When was the last time you used a postage stamp? Even if it was a long time ago, you may have hold in your hands a strip of stamps. Maybe you have even tried to fold it into a stack, one stamp wide, so that the strip was easier to store. Have you ever wondered how many ways are there to do so?

This problem was stated by Lucas ^{1} in 1891 and today, more than 120 years later, there is still no formula answering the question. A recent paper by Stéphane Legendre^{2} reviews the problem and adds some new results.

First, the **labeled case** is considered, where the stamps can be distinguished (as in the previous picture). For a mathematical model, you can label them consecutively along the unfolded strip. The goal is then to find all the possible stacks being stamp wide and stamps tall.

The following figure shows all the possibilities for a strip of stamps. Horizontal segments represent the stamps, while vertical segments represent the perforations. In addition, the label of each stamp is depicted next to it.

Those strings of numbers suggest to consider a useful notion in Mathematics, that of a **permutation**. Reading the labels downwards, from the top of the stack to the bottom, we can unambiguously identify a folding with a permutation. Interestingly, not all the possible permutations lead to feasible foldings: For an example, the permutation is not a folding because a crossing would show up.

The question of which permutations do correspond to a folding was settled by Koehler^{3} in 1968:

A permutation is a folding if, and only if, neither the inequalities

nor any of their circular rearrangement occur with and having both the same parity (odd or even).

Note that in the example above, the inequalities arise for and .

As for the question of the number of foldings, Sainte-Laguë^{4} observed in 1937 that:

The number of elements of the set of foldings of labeled stamps is

,

where is the number of elements of the set of -foldings of type , i.e., with stamp 1 on top.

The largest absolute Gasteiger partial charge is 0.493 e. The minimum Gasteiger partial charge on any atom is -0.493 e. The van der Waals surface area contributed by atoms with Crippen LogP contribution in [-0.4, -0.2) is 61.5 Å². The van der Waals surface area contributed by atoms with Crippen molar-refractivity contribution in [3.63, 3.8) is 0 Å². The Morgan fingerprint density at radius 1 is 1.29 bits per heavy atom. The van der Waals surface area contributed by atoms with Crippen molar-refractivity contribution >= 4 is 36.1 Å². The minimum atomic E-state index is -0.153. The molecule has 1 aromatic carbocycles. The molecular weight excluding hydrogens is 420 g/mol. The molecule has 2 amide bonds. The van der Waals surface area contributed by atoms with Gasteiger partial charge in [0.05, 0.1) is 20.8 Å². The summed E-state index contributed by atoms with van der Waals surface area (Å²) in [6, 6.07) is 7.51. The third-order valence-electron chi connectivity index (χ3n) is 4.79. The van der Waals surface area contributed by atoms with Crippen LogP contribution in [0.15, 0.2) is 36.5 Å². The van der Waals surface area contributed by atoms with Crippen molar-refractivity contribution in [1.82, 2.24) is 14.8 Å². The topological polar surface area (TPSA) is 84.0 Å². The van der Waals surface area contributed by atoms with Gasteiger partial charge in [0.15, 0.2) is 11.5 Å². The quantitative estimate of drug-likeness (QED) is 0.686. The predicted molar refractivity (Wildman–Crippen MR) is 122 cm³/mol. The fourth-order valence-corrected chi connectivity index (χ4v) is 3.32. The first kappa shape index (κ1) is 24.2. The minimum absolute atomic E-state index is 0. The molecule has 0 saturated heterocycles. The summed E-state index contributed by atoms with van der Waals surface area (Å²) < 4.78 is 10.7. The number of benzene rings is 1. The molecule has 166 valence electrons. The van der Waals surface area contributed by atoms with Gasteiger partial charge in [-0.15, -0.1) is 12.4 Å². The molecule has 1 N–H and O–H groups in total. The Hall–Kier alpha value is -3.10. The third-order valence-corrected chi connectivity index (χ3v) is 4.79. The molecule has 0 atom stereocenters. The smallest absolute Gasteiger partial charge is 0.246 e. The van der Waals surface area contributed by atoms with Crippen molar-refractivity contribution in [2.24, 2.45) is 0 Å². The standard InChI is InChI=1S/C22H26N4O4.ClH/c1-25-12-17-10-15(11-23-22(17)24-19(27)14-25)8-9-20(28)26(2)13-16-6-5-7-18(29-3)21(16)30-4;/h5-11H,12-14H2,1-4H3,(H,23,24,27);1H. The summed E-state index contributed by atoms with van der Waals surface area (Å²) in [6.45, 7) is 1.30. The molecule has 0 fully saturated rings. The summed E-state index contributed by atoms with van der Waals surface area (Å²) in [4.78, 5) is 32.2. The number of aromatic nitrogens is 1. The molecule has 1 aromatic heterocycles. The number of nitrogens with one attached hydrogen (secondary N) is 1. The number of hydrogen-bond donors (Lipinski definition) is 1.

This allows to focus on the set which, usefully, can be constructed in an inductive way by using a tree of depth . The following figure shows the tree describing the sets for .

It turns out that, below the second level, the left and the right subtrees are topologically identical. The reason is that if is a folding, then the “reversed” permutation is also a folding.

Thus, each folding in the left subtree is uniquely associated with a folding in the right subtree. This implies that is even for and, more important, that the problem can be reduced to focusing on foldings of type . Lunnon^{5} proposed an algorithm for listing these foldings, using a depth-first search.

The above results have allowed to compute the number of labeled foldings up to , for which 37384929247793935264200 possibilities arise. The whole list of numbers can be checked as the sequence A000136 of the On-Line Encyclopedia of Integer Sequences^{6}.

The **case of blank stamps** is also considered by Legendre. In this case the stamps are not labeled, so that the foldings have to be distinguished according to their shapes. In particular, different labeled foldings might lead to the same unlabeled folding. For an example, consider the second and fourth cases (left to right) in the first row of Figure 2, being one a reflection of the other.

Luckily enough, the corresponding set of unlabeled foldings can also be constructed inductively using a tree. The following figure shows the foldings of blank stamps for .

Again, the number of different unlabeled foldings is known up to , for which 9346232311986692725748 possibilities arise. The whole list of numbers is available as the sequence A001011 of the On-Line Encyclopedia of Integer Sequences^{7}.

Provided that there is no formula for the number of foldings, a classical question is wondering about the asymptotics. I.e., how is this number growing when grows? Legendre cites several authors to support the general believing that the number of -foldings is of the form , with being constants which, of course, are not known. That is, an exponential growth.

In order to provide an estimation of , Legendre shows that the number of foldings for all the cases considered above, , share the same . Then, he uses the best known values to obtain an estimation up to the tenth decimal position.

Overall, this is a nice review of a problem which, despite seeming harmless, explodes for not so large cases due to the exponential growth of the number of combinations.

## References

- E. Lucas. Théorie des Nombres, Vol. 1, Gauthier-Villars, Paris, 1891, page 120. ↩
- Legendre S. (2014). Foldings and meanders, Australasian Journal of Combinatorics, 58 (2) 275-291. DOI: ↩
- J.E. Koehler. Folding a strip of stamps, Journal of Combinatorial Theory, 5:2 (1968), pages 135-152. ↩
- A. Sainte-Laguë. Avec des Nombres et des Lignes, Vuibert, Paris, 1937, pages 147-162. ↩
- W.F. Lunnon. A map folding problem, Mathematics of Computation, 22:101 (1968), pages 193-199. ↩
- Sequence A000136, On-Line Encyclopedia of Integer Sequences. ↩
- Sequence A001011, On-Line Encyclopedia of Integer Sequences. ↩

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